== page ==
18 “And when he sits on the throne of his kingdom, he shall write for himself in a book a copy of this law, approved by the Levitical priests. 19 And it shall be with him, and he shall read in it all the days of his life, that he may learn to fear the Lord his God by keeping all the words of this law and these statutes, and doing them, 20 that his heart may not be lifted up above his brothers, and that he may not turn aside from the commandment, either to the right hand or to the left, so that he may continue long in his kingdom, he and his children, in Israel. (ESV)

Notice the reason Moses, inspired by the Holy Spirit, gave for why the Israelites would ask for a king: in order to be like the surrounding nations. In Samuel's day, the Israelites did ask for a king. They asked for a king for three reasons. The first two were: 1) Samuel had grown old; 2) Samuel's sons did not follow in his ways. It was understandable that the people would think to their future leadership and that they would not want Samuel's sons as leaders. Leading up to the people requesting a king-in the period recorded in the Book of Judges-there had been a continued cycle of people straying from the LORD, being oppressed, crying out to the LORD and being saved, then (despite His blessings) they strayed again. By the final section in the Book of Judges, starting in the chapter after Samson died, there was a sharper downward spiral. In this section the phrase, "There was no king in Israel," is repeated four times, and the book ends in Judges 21:25 with the statement, "In those days there was no king in Israel, everyone did what was right in his own eyes." This leads readers to see the need for a godly king. The dire historical situation recorded in the Book of Judges may have, in part, prompted the Israelites in Samuel's day to ask for a king. In itself, asking for a king did not necessarily have to be a bad thing, if the people had asked with the right heart, humbly asking God to establish a king over them for their good and His glory. Instead, the final reason that the Israelites asked Samuel for a king (the reason nearest to their hearts), was: 3) so that they could be like the surrounding nations (i.e., the Gentiles). This is the very motivation for choosing a king that Moses had predicted centuries before.

This wicked motivation for choosing a king led the people to make other mistakes. Wanting a king to be a conqueror, fighting their battles for them, the Israelites chose a man based on his outward appearance-on the fact that he was physically intimidating-rather than considering his heart. Failing to remember Jacob's inspired words concerning Judah's descendants, the Israelites chose a man from the tribe of Benjamin. King Saul was a false start to Israel's monarchy. He was a man who God providentially allowed to take the throne, primarily for the purpose of demonstrating the people's inadequacy at choosing a king for themselves (so that they might be like the Gentiles), apart from God's favorable counsel.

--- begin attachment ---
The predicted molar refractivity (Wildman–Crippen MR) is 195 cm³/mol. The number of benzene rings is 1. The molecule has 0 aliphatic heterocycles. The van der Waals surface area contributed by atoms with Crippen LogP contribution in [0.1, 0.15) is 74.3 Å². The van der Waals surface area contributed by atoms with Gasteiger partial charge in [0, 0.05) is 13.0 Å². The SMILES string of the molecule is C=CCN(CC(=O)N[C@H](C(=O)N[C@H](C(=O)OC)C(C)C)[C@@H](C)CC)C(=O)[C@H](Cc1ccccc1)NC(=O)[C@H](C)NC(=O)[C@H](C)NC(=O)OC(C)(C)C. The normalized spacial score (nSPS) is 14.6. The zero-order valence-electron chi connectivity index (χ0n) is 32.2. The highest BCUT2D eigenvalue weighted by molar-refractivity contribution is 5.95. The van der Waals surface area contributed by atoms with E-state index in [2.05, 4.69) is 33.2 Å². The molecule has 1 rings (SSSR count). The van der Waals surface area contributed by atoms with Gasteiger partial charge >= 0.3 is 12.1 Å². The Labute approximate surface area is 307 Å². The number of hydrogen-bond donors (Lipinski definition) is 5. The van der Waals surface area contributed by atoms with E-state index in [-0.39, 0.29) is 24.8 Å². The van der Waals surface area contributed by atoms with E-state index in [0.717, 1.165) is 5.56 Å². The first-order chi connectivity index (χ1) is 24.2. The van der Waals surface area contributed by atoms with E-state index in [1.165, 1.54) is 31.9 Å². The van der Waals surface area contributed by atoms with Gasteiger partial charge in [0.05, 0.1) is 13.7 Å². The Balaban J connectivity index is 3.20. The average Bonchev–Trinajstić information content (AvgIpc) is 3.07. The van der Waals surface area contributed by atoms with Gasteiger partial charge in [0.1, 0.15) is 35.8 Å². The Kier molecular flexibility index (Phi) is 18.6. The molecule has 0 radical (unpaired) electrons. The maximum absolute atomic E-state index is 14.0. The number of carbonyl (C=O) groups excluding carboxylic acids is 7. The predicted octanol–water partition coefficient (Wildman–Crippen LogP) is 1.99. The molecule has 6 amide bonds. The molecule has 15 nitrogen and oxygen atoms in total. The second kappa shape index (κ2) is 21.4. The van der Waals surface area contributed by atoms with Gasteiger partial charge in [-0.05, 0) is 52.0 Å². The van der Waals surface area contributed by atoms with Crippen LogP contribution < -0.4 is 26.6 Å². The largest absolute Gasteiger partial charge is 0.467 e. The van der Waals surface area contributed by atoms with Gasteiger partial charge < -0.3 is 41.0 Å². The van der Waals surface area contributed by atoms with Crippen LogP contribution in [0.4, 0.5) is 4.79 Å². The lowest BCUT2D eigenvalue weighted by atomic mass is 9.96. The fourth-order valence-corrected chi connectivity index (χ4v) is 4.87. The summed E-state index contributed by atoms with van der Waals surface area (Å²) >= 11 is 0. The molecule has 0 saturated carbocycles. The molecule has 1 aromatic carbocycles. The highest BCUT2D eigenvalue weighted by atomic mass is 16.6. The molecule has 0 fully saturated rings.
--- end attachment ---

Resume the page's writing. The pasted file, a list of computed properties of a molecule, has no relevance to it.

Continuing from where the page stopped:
David, then, chosen by God, became the prototypical king. Once Samuel anointed David as king, Scripture records two early episodes in which God particularly manifested His anointing on David's life. First is the account in which Saul was persecuted by an evil spirit, and David was able to dispel it (the point of the account is not the harp music, but the harp player). Second is David's encounter with Goliath, the monstrous individual speaking blasphemies, who David defeats by crushing his head with a [sling-propelled] stone. In these episodes (and others) David acted as a type, finding his antitype in Jesus Christ, who cast out demons and will crush the head of Satan.

David as a Covenant Head

Before David's time, the relationship of Israel to God via the Mosaic Covenant was already in a highly doubtful state (at best). As mentioned above, the people had repeatedly fallen away from faithfulness to the LORD during the period recorded in the Book of Judges. (This is not to mention the fickleness of Israel even in Moses' day.) God would have been more than just to bring the full force of the Law's curses against Israel long before David was born. In order for God to relate to Israel through means of a covenant (as He intended to do), a new kind of covenant relationship would have to be established.

Without supplanting the Mosaic Covenant, which was still in effect, God established another covenant relationship, as recorded in 2 Samuel 7. This covenant was not made with the nation of Israel as a whole-as the Mosaic Covenant had been-but with Israel's anointed king (David and then his heirs), as a covenant representative of the nation.

As elucidated in later Old Testament passages, the Davidic Covenant contained both conditional and unconditional aspects. For example, we read in Psalm 132:11-12:

11 The LORD swore to David a sure oath from which he will not turn back"One of the sons of your body I will set on your throne. 12 If your sons keep my covenant and my testimonies that I shall teach them, their sons also forever shall sit on your throne." (ESV, emphases added)

In verse 11, we see the unconditional features of the Davidic Covenant: the LORD "will not turn back" from His promises to David; God said "I will" establish one of David's physical descendants on his throne. In verse 12, which begins with an "if," we see the conditional features of the Davidic Covenant: in order for one of David's sons to be established on his throne, that son must keep God's covenant and testimonies (language associated with the Mosaic Covenant and Law); in other words, righteousness was required for one of David's sons to ascend to the throne.